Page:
SoundCheck

Whitney Houseman

Songwriter Ryan Wallace had a band name tucked away long before he actually had a band.

“I can thank my mom for the name. I don’t remember exactly what she said. She was talking about someone that she didn’t hold in real high esteem and about how they spent their time always out in bars just talking to random strangers,” said Ryan

By the time 2010 rolled around, Ryan had written enough songs to record an EP.

“So, I went into a small studio in Nevada, Missouri, now defunct. The Armadillo Sound Studio,” he said.

Jessica Balisle / KSMU

When you hear the name Ruell Chappell, what comes to mind? The Ozark Mountain Daredevils? Ozarks Writer’s Night at Friends Karaoke Pub? Maybe you’re like me and it’s Nick, Ruell and Ned the Band at McSalty’s in the 90s. Whatever it might be, now you can add Play It Forward to the list.

Jessica Balisle / KSMU

Nearly everyone in Springfield is familiar with the Sertoma Chili Cook-off. It’s the big celebration in February where local businesses and organizations compete for the best chili, all while helping support the Boys and Girls Clubs. Anyone who’s been to a chili cook-off knows that live music is a major part of the day’s events. This year’s event on February 23rd will again feature the KSMU Acoustic Stage, as well as the main stage in the big room of the downtown Expo Center.

I spoke with Sertoman Ken Childers about what makes live music such a vital part of this event.

Courtesy of Sunset to Burns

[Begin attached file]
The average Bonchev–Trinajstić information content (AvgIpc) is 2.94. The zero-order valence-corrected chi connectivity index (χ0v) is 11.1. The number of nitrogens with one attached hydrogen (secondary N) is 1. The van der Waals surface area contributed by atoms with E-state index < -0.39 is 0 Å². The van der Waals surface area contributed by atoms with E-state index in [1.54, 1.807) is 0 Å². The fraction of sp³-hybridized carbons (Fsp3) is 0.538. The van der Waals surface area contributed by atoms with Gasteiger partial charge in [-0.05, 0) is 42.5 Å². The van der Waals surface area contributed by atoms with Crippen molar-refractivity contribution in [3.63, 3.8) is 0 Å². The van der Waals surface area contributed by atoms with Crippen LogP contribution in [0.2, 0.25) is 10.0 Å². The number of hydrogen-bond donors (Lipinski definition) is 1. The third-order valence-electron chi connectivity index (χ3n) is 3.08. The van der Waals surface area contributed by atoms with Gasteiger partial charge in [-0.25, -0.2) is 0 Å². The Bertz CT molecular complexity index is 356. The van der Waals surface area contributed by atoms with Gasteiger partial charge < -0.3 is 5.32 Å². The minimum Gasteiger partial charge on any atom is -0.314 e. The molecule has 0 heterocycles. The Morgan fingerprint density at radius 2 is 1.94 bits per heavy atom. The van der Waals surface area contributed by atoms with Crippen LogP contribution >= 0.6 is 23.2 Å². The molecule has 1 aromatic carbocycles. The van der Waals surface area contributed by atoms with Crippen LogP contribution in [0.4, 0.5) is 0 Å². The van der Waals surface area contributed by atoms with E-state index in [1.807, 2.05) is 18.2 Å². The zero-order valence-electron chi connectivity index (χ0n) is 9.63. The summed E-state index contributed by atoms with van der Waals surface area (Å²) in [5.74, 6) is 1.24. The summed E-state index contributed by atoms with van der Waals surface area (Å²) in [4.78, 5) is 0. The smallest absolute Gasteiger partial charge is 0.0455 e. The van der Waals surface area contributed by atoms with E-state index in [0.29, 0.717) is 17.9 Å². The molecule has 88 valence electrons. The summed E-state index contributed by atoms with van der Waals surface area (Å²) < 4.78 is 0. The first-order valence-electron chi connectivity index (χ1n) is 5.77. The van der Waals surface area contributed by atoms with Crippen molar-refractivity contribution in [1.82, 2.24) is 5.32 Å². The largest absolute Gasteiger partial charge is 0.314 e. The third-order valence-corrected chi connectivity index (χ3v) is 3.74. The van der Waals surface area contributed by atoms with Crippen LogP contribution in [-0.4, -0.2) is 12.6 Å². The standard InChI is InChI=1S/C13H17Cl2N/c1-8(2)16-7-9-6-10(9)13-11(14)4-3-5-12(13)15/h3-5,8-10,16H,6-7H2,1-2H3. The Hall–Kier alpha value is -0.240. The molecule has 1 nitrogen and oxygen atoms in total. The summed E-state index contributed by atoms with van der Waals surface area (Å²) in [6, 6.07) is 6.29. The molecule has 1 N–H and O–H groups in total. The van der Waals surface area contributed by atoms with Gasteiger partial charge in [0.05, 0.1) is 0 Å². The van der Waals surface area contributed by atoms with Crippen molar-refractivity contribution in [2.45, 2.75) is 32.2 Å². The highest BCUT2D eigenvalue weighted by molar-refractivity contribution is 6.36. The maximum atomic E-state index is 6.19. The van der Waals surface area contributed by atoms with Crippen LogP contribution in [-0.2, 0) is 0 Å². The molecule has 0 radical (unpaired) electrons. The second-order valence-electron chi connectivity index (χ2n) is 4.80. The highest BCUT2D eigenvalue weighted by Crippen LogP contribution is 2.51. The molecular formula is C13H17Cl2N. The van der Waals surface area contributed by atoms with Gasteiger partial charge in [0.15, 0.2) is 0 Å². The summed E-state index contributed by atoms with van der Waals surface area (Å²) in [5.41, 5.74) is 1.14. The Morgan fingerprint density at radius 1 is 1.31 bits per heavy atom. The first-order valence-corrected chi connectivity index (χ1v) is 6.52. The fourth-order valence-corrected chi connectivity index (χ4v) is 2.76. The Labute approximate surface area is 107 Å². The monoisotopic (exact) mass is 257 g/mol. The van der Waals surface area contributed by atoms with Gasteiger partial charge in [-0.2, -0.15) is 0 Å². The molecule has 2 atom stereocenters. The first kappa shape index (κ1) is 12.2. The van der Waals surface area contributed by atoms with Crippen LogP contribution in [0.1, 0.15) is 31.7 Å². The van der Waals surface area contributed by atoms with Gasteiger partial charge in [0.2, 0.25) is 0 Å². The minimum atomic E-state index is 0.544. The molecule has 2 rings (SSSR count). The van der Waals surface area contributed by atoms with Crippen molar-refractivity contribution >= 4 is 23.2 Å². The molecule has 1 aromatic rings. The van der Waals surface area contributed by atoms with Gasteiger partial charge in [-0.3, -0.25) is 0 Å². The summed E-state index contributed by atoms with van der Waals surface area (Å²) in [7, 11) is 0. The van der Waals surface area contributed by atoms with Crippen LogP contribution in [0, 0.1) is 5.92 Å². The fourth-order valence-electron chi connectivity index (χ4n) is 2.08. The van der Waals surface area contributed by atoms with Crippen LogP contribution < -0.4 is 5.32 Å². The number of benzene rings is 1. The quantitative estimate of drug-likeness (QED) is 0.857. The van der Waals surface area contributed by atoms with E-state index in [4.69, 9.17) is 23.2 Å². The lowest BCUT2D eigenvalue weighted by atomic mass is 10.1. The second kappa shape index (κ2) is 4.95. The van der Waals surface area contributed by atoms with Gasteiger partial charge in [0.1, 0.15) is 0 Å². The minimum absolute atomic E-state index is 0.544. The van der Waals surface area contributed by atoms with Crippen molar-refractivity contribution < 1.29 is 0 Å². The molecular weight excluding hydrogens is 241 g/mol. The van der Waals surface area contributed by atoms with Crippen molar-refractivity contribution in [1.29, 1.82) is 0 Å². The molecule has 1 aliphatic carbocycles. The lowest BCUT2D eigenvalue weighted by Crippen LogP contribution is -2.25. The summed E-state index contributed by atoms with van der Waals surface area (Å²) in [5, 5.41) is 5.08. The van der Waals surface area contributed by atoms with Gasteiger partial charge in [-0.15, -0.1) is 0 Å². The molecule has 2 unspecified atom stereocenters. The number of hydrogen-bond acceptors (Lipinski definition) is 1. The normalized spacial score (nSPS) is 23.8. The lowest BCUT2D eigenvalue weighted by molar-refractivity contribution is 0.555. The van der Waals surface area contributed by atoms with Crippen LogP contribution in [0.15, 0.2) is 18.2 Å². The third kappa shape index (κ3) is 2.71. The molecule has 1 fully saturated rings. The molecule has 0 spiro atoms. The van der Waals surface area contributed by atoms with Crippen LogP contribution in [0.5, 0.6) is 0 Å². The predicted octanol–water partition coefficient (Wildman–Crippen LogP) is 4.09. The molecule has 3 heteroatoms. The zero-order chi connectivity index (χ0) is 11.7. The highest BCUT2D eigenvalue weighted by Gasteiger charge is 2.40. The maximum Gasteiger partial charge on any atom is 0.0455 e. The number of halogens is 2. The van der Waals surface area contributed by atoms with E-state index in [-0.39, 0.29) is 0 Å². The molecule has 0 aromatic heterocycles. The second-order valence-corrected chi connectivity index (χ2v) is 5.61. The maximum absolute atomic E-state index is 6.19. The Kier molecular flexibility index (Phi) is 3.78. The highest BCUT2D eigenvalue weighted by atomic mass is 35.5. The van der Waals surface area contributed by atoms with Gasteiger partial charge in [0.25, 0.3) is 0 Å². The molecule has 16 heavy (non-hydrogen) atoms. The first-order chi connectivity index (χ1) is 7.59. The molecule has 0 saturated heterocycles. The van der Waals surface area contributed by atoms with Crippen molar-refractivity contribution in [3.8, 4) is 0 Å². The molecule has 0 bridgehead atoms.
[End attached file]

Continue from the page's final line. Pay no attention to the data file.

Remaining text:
How much does a band have to change over time before it’s not the same band anymore? For Sunset to Burns, the answer is: a lot. When the band formed in 2011, things seemed stable – from their Polk County roots to their acoustic sound. Even their name was deeply tied to the county. Founding member and guitarist Lucas Roberts explains its origin.

“The name Sunset to Burns is two bridges:  it’s a float trip. It’s from Sunset Bridge on the Pomme de Terre River to Burns Bridge on the Pomme de Terre River,” said Lucas.

Courtesy of Joe Dillsrom

Childhood memories can be influential on our older selves. Looking through time passed, we find ourselves reminiscing for days gone by. For songwriter Joe Dillstrom, the ability to process and draw on these memories gives life to his songs.

Growing up in Springfield, Joe remembers his mother taking him to diners like Aunt Martha’s and Anton’s. The older crowd at these places stuck in his mind.

“A different part of our postwar Ozarks culture that was just fading away as I was getting older. The sort of remnants of the Route 66 mythology,” said Joe.

Pages